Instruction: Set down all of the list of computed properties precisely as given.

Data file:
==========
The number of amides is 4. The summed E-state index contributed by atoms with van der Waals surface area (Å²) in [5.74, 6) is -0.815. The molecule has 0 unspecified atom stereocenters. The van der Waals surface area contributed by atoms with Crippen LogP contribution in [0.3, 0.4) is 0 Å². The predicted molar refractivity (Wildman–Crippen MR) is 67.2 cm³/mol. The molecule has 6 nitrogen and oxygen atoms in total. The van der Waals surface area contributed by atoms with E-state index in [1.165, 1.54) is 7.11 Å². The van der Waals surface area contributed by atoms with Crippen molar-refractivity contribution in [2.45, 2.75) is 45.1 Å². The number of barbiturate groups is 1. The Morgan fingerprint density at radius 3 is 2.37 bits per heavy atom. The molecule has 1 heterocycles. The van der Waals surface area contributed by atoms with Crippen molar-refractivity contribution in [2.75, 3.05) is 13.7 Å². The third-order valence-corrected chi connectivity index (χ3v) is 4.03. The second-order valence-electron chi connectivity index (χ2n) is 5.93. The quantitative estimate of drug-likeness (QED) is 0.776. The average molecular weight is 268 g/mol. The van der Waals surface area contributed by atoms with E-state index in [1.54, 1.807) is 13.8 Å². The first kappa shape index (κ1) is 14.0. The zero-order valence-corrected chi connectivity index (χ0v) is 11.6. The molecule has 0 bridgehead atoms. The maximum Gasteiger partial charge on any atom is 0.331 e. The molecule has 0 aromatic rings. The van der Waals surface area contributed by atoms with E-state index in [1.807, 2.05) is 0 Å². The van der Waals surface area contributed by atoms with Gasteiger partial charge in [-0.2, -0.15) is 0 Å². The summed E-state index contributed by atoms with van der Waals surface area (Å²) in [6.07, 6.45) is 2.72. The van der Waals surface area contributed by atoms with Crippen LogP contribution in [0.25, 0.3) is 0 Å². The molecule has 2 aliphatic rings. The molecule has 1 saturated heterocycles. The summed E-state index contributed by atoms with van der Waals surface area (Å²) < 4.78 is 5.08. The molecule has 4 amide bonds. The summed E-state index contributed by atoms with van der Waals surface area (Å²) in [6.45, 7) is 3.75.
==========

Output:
The number of amides is 4. The summed E-state index contributed by atoms with van der Waals surface area (Å²) in [5.74, 6) is -0.815. The molecule has 0 unspecified atom stereocenters. The van der Waals surface area contributed by atoms with Crippen LogP contribution in [0.3, 0.4) is 0 Å². The predicted molar refractivity (Wildman–Crippen MR) is 67.2 cm³/mol. The molecule has 6 nitrogen and oxygen atoms in total. The van der Waals surface area contributed by atoms with E-state index in [1.165, 1.54) is 7.11 Å². The van der Waals surface area contributed by atoms with Crippen molar-refractivity contribution in [2.45, 2.75) is 45.1 Å². The number of barbiturate groups is 1. The Morgan fingerprint density at radius 3 is 2.37 bits per heavy atom. The molecule has 1 heterocycles. The van der Waals surface area contributed by atoms with Crippen molar-refractivity contribution in [2.75, 3.05) is 13.7 Å². The third-order valence-corrected chi connectivity index (χ3v) is 4.03. The second-order valence-electron chi connectivity index (χ2n) is 5.93. The quantitative estimate of drug-likeness (QED) is 0.776. The average molecular weight is 268 g/mol. The van der Waals surface area contributed by atoms with E-state index in [1.54, 1.807) is 13.8 Å². The first kappa shape index (κ1) is 14.0. The zero-order valence-corrected chi connectivity index (χ0v) is 11.6. The molecule has 0 bridgehead atoms. The maximum Gasteiger partial charge on any atom is 0.331 e. The molecule has 0 aromatic rings. The van der Waals surface area contributed by atoms with E-state index in [1.807, 2.05) is 0 Å². The van der Waals surface area contributed by atoms with Gasteiger partial charge in [-0.2, -0.15) is 0 Å². The summed E-state index contributed by atoms with van der Waals surface area (Å²) in [6.07, 6.45) is 2.72. The van der Waals surface area contributed by atoms with Crippen LogP contribution in [0.25, 0.3) is 0 Å². The molecule has 2 aliphatic rings. The molecule has 1 saturated heterocycles. The summed E-state index contributed by atoms with van der Waals surface area (Å²) < 4.78 is 5.08. The molecule has 4 amide bonds. The summed E-state index contributed by atoms with van der Waals surface area (Å²) in [6.45, 7) is 3.75.